Monday, November 2, 2009

A NO Vote In Maine Is Important For Uganda

Maine voters, by rejecting prop 1, could send a very important message--not just in the US, but around the world. The same unidentified money and religious agitators who have shoved Prop 1 down the throats of Maine citizens have also been spending large sums on their anti gay message in Africa. The following excerpt from Jim Burroway illuminates just how well the message of gay hate has been heard in Uganda.

Exclusive Details: Uganda Parliament, Religious Leaders Weigh Death Penalty for LGBT People
Jim BurrowayNovember 2nd, 2009 Box Turtle Bulletin

As we reported last week, several Ugandan Christian leaders have spoken out on the Anti-Homosexuality Act which has been introduced in that nation’s Parliament, but their statements have largely been in full support with the bill – with a few reservations about the proposed death penalty for “serial offenders” and those who are HIV-positive. Those comments were made during discussions in a Parliament committee.

BTB has obtained more detailed accounts of those committee discussions held on October 28. Participants included members of Parliament David Bahati and Benson Obua Ogwal who are co-sponsors of the bill, and Minister of Ethics and Integrity James Nsaba-Buturo. Invited speakers included:

The Rev. Canon Aaron Mwesigye, provincial secretary of the Anglican Church of Uganda;
John Kakembo, Archbishop of the Seventh Day Adventist Church;
Dr. Joseph Sserwadda, representing the nation’s Pentecostal churches;
Sheikh Mohammad Ali, representing the Muslim Mufti of Uganda;
Prof. Peter Matoyu, a professor at Nkumba University who was representing the Metropolitan Orthodox Church of Kampala.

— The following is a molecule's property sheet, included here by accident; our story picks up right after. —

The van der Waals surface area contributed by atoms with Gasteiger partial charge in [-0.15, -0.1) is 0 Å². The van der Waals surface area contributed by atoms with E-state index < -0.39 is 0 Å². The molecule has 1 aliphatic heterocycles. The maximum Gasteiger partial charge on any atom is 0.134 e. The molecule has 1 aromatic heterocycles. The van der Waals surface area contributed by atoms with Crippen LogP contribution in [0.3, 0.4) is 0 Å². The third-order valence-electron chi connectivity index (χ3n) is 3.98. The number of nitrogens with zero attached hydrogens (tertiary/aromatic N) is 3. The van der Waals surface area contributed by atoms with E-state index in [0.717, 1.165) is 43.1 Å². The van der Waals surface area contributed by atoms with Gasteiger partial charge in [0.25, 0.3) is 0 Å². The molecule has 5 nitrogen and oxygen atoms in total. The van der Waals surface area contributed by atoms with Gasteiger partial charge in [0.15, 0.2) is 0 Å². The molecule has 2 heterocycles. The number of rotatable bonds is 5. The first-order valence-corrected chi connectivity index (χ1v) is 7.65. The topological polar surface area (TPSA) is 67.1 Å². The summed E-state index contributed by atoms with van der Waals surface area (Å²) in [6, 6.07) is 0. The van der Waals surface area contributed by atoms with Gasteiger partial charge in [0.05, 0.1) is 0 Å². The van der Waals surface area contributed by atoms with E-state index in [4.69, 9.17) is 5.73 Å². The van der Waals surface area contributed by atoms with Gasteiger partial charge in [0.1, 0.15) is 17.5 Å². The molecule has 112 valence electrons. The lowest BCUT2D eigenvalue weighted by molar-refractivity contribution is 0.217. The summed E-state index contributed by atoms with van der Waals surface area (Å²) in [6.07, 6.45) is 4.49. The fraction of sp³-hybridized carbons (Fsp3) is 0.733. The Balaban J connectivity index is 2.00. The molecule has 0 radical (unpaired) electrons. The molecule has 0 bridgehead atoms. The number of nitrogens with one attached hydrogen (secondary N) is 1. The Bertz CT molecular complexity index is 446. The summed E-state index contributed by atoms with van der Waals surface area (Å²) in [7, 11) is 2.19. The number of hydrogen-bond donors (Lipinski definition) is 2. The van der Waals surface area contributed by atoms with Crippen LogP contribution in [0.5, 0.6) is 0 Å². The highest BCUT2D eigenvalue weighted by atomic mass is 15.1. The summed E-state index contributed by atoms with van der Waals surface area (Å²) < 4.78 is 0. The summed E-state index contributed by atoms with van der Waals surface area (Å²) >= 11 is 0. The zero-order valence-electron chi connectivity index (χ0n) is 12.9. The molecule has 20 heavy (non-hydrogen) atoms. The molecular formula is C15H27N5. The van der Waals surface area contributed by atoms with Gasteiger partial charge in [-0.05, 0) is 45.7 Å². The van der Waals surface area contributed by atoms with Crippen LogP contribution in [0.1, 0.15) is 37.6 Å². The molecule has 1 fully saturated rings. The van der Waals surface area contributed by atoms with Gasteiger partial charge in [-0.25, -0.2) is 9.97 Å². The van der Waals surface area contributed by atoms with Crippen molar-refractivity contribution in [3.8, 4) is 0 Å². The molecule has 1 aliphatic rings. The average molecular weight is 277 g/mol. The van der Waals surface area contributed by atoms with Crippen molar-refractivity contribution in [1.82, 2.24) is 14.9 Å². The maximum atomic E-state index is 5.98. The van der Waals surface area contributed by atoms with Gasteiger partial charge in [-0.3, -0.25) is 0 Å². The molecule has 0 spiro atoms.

Bill Described By Co-Sponsors

MP David Bahati was the first to speak. He began by insisting that homosexuality was not a human right but “a bad habit.” He also repeated much of the false “science” promulgated by American anti-gay extremists, including the false charge that the life expectancy of gays are twenty-years shorter than that of non-gays. He also repeated a fantastical claim that gay men were forced to wear diapers after six years due to incontinence. He further charged that international Non-Governmental Organizations (NGOs) and other foreigners were responsible for financing and promoting the spread of homosexuality, a charge that has become exceptionally common lately. (This is exactly the same charge leveled by African Catholic Bishops. Funny how there's never any peep about the foreign NGO's who are funding the anti gay movement. I guess that's not too surprising given the Diocese of Maine won't identify their donors either.)

MP Benson Obua Ogwal, cosponsor of the bill, repeated those same claims and added that many in the international community have threatened to withhold aid to Uganda if the bill passes. He denounced those threats, and said that Uganda would forgo the aid rather than withdraw the bill. (I doubt that includes the aid they are recieving from their unnamed supporters.)

MP Bahati then resumed speaking, and in what must be the most outlandish claim of the entire session, he insisted that they were “not engaged in a hate campaign,” before describing what his draconian bill would do. If passed, it would:

Reaffirm the lifetime sentence currently provided upon conviction of homosexuality, and extends the definition from sexual activity to merely “touch[ing] another person with the intention of committing the act of homosexuality.” (How do you prove this?-- maybe the idea is you can't disprove such an accusation.)

Create a new category of “aggravated homosexuality” which provides for the death penalty for “repeat offenders” and for cases where the individual is HIV-positive.

Provides compensation for “victims” of homosexuality. This provision would encourage an accused’s consensual partner to claim that he or she was a “victim,” not only to escape criminal penalties, but also to demand compensation from his or her partner.

Expand the definition of homosexuality to include “touching.” Current law requires proof of penetration. The proposed law would dramatically lower the burden of proof for penalties involving lifetime sentences or even death.